The Body and Society: Men, Women, and Sexual Renunciation in Early Christianity

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In his monumental book Peter Brown addresses the practice of permanent sexual renunciation--continence, celibacy, and life-long virginity--that developed in Christian circles from the first to the fifth centuries A.D.

Brown vividly describes the early Christians and their strange, disturbing preoccupations. He follows in detail the reflection and controversy these notions generated among Christian writers. Among the topics covered are marriage and sexuality in the Roman world, ...

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1988 Hard cover New in new dust jacket. Sewn binding. Cloth over boards. 504 p. Contains: Illustrations. Lectures on the History of Religions, 13. Audience: General/trade.

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Overview

In his monumental book Peter Brown addresses the practice of permanent sexual renunciation--continence, celibacy, and life-long virginity--that developed in Christian circles from the first to the fifth centuries A.D.

Brown vividly describes the early Christians and their strange, disturbing preoccupations. He follows in detail the reflection and controversy these notions generated among Christian writers. Among the topics covered are marriage and sexuality in the Roman world, Judaism and the early church, Origen and the tradition of spiritual guidance, sexuality in the desert fathers and Augustine and sexuality. The Body and Society is a significant study on sexuality and the family in the ancient world by a renowned scholar. Besides being of great interest to readers in ancient history and early church history, and to classicists and medievalists, it will engage readers concerned with women's studies and the history of sexuality.

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Editorial Reviews

New York Review of Books
A profound sociological and intellectual study . . . Brown has written a magisterial survey, a lasting work of scholarship.
New York Times Book Review
The reader of Peter Brown's work is always uncertain which to admire most, the grace and clarity, the scope and erudition, or the ability to bring diverse and complex units into a meaningful whole. These merits are all fully on display in The Body and Society.
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Product Details

Meet the Author

Peter Brown, formerly professor of Classics and History at the University of California, Berkeley, is now Rollins Professor in the Department of History at Princeton University. His previous books include Augustine of Hippo, The World of Late Antiquity, The Making of Late Antiquity, The Cult of The Saints, Religion and Society in the Age of Saint Augustine, and Society and the Holy in Late Antiquity.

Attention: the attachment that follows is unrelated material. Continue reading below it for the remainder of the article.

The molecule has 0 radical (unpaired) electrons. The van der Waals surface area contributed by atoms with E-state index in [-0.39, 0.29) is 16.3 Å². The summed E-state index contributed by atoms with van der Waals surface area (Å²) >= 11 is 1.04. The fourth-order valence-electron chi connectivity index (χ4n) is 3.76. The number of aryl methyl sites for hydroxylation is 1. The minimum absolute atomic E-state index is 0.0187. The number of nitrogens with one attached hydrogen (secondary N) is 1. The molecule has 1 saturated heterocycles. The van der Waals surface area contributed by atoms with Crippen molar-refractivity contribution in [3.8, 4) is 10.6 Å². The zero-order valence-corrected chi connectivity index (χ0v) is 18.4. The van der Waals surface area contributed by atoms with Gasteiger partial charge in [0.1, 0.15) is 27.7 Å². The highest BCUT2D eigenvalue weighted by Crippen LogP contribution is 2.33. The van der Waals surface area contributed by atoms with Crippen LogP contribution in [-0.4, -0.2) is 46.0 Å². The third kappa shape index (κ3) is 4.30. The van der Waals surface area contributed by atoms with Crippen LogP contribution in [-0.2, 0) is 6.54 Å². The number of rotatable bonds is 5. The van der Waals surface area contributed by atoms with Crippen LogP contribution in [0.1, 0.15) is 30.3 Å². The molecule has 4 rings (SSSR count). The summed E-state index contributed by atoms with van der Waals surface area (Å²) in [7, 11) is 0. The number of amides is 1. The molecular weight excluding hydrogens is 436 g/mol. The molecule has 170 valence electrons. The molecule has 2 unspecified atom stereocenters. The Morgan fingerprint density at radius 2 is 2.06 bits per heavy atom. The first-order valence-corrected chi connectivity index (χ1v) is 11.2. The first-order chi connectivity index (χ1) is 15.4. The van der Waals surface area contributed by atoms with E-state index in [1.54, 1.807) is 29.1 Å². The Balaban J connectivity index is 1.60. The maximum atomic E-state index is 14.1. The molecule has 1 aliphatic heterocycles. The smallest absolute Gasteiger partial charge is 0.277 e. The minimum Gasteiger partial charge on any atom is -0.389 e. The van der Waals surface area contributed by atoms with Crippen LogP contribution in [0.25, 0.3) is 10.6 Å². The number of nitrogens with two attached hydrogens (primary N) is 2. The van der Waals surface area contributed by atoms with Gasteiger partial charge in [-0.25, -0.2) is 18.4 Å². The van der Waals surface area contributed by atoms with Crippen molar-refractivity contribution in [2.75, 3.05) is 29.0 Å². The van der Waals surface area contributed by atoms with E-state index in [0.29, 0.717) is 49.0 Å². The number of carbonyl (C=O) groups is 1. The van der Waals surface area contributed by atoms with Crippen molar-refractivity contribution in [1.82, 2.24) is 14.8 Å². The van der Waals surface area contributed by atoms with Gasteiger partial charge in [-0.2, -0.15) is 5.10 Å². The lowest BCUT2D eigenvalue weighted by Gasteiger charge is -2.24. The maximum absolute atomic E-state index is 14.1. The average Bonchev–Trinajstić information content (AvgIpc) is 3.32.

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Table of Contents

From Paul to Anthony
Body and City
From Apostle to Apologist: Sexual Order and Sexual Renunciation in the Early Church
Asceticism and Society in the Eastern Empire
Martyrdom, Prophecy and Continence: Hermas to Tertullian
Ambrose to Augustine: The Making of the Latin Tradition
To Undo the Works of Women: Marcion, Tatian and the Encratites
When You Make the Two One: Valentinus and Gnostic Spiritual Guidance
A Faint Image of Divine Providence: Clement of Alexandria
A Promiscuous Brotherhood and Sisterhood: Men and Women in the Christian Churches
I Beseech You: Be Transformed : Origen
Walking on Earth, Touching High Heaven's Vault: Porphyry and Methodius
Church and Body: Cyprian, Mani and Eusebius of Caesarea
The Desert Fathers: Anthony to John Climacus
Make to Yourselves Separate Booths: Monks, Women and Marriage in Egypt
Daughters of Jerusalem: The Ascetic Life of Women in the Fourth Century
Marriage and Morality: Gregory of Nyssa
Sexuality and the City: John Chrysostom
These Are Our Angels: Syria
Aula Pudoris: Ambrose
Learn of Me a Holy Arrogance: Jerome
Sexuality and Society: Augustine
Epilogue. Body and Society: The Early Middle Ages

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  • Posted March 9, 2012

    A Very Blinkered View

    Brown has a very blinkered view of the sexualities practiced in the Graeco-Roman world of late antiquity. In a book of some 450 pages, Brown references male homosexuality only very occassionally (and apparently reluctantly), while there is no entry at all for "bisexuality" in his index. Like so many others, including scholars like himself who should know better, Brown confuses celibacy (i.e. the single state) with continence (i.e. complete abstention from sex). This is like claiming that all bachelors are virgins. Likewise, Brown mistakes the rejection of heterosexual marriage with the rejection of human sexuality. A single life, in this view, immediately implies an "ascetic" life. But this is surely far too narrow. It may astonish Brown to learn that many single people have very active sex lives. The rejection of the heterosexual reproductive lifestyle is not synonymous with total sexual abstinence. Brown falsely claims that "We know singularly little about Jesus' own hopes for the coming of what he called 'the kingdom of heaven', except...he seems not to have envisioned the total disappearance of family structures." (p. 41) This ignores Jesus' plain statement that in the kingdom of heaven "there will be no giving and taking in marriage," as well as the suggestive claim in the Book of Revelation that the 144,000 "first fruits of God's creation" who will enter the kingdom of heaven are "those who have not defiled themselves with females." For Brown, a-sexuality and 'asceticism' seem to be the automatic default position once heterosexuality has been eliminated as an option. The Christian GBLT community knows of many other positions...

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